How to Succeed As A Fellow

William Levine, MD

December 4, 2019


Fellowship is a unique component of our surgical training in orthopedic surgery. Almost all of us do at least one fellowship and many more now are doing two! This post is designed to help guide you through your fellowship and maximize the opportunities to be as successful as possible during that year and preparing you for the future. Here is the road map to success in the three spheres of your fellowship: Clinical, Education and Research (even if you are not going into an academic job, research can be very helpful to help jump-start your career as a “content expert” in your field).

Clinical Success

1. Operating Room

  • Indications conference (or equivalent):  review the cases ahead of time and mentally go through each step before you actually perform the procedure (please refer to my partner Dr. Chris Ahmad’s book, “Skill”).
  • Know your role: are you going to be the primary surgeon, second surgeon?
  • Keep a case log (necessary for most fellowships now anyway). This is a critical opportunity for you to catalog steps, instruments, unique aspects of case for you to use later when you do similar case. Make it a habit to keep it up to date.
  • Debrief – after EVERY case you should do a debrief – what went well, what didn’t go well, what could I do differently next time. Take notes and don’t be defensive – this is when you have a safety net *you won’t the very next year!
  • Get constructive feedback early and often. You cannot get better if you do not know how you are being perceived from others.
  • Treat everyone on the team with respect and kindness. Effective team building is crucial to your success as a fellow.

2. Clinic/Office

  • Invaluable tips/pearls are available in spending time in the office with your mentors.
  • Take copious notes!
    • What is the template for patients for each mentor? How many new patients per half-day session? Are the number of patients capped? Can you double-book, triple-book? Spend some time with the appointment scheduler to learn how this is done.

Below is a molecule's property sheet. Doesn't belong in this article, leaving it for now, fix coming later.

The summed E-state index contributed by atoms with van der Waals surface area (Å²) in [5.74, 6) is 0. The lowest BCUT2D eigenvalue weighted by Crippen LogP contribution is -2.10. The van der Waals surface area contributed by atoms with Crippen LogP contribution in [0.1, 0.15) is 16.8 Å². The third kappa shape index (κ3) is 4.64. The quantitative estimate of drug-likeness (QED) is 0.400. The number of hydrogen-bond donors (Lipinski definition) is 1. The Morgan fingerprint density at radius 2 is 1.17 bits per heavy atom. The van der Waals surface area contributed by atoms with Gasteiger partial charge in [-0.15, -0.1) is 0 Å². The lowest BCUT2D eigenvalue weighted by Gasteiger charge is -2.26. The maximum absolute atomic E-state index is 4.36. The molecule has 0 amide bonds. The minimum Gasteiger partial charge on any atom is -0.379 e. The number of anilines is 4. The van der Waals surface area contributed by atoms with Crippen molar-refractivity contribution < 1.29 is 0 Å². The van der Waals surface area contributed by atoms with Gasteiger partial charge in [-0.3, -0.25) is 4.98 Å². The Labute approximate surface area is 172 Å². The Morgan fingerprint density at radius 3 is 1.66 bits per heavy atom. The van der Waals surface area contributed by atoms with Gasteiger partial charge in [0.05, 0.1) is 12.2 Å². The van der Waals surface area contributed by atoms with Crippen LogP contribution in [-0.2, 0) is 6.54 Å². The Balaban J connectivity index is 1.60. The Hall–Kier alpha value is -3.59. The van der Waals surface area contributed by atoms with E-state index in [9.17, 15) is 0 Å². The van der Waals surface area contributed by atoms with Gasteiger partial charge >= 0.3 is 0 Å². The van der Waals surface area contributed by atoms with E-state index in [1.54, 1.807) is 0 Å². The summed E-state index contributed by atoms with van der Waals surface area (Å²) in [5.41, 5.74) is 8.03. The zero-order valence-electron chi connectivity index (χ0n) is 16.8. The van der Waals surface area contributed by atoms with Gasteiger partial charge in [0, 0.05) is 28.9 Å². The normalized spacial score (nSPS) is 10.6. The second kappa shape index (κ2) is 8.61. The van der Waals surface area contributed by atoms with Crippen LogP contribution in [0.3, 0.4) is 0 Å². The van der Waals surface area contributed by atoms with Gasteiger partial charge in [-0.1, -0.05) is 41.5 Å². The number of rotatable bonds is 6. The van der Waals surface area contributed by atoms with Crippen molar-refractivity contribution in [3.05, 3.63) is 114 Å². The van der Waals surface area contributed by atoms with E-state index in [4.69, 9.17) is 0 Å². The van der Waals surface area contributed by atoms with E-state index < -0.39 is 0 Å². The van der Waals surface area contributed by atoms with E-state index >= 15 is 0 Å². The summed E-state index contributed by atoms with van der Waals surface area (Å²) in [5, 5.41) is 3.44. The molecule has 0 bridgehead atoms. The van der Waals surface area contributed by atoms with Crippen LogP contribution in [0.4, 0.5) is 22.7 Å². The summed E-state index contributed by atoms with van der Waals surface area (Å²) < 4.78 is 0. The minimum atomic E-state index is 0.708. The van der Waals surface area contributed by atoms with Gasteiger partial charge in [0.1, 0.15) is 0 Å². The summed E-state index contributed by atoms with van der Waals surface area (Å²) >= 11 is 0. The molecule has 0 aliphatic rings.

• Be a clone of the attending (same as OR).
    • Learn how the person you’re with takes their history, performs physical exams, reviews images and speaks to the patient and then do it the same way!
  • Develop your own treatment plan and compare it to the attending.
  • Plan for your own clinic/office time – how do you want it to look? Take the best from each of your mentors and delete the parts that you don’t like!

Education Success

1. Increase your fund of knowledge – you are becoming an expert in the specialty.

  • Know the literature
  • Become a “content master” so that you can easily gain the trust of patients given your grasp of the topics.

2. Teach Residents/Medical students.

  • Mentorship allows you to help other members on your team.
  • Your ability to teach someone without “showing them” in the operating room separates the good from the great.
  • Pay it forward – remember the fellows and attendings who have paved the way for you to succeed.

3. Steal (borrow) all the PowerPoint talks you can from your mentors to allow you to build a library for when you are on your own.

4. Give as many talks as you can during your fellowship.

  • Indications conference, technique conference, core curriculum – again, this helps build your confidence, your repertoire, and gives you a library of talks for when you start your practice.

Research Success

1. Start EARLY! The year goes by very quickly.

  • Most successful fellows in research sphere get started even before the actual year arrives.

2. Apply for grants in your PG-5 year for your fellowship year.

3. Pick two projects that you have passion about and want to complete during your fellowship.

4. Do NOT fall into the “I’ll finish after my fellowship” trap.

  • It can be very difficult to make those things happen!

5. Understand what your resources are.

  • Statistician? Research assistant? Motivated medical students?

6. Hold yourself accountable.

  • Present weekly to make sure that you don’t let things fall through the cracks.

DISCLOSURE: Dr. Levine is Editor-in-Chief of the Journal of the American Academy of Orthopaedic Surgeons, Rosemont, IL, and the Frank E. Stinchfield Professor and Chairman, Department of Orthopedic Surgery, Columbia University Medical Center, New York, NY.
Dr. Levine or an immediate family member serves as an unpaid consultant to Zimmer Biomet.

Read the AAOS Discussion Group Terms, Conditions and Disclaimers HERE


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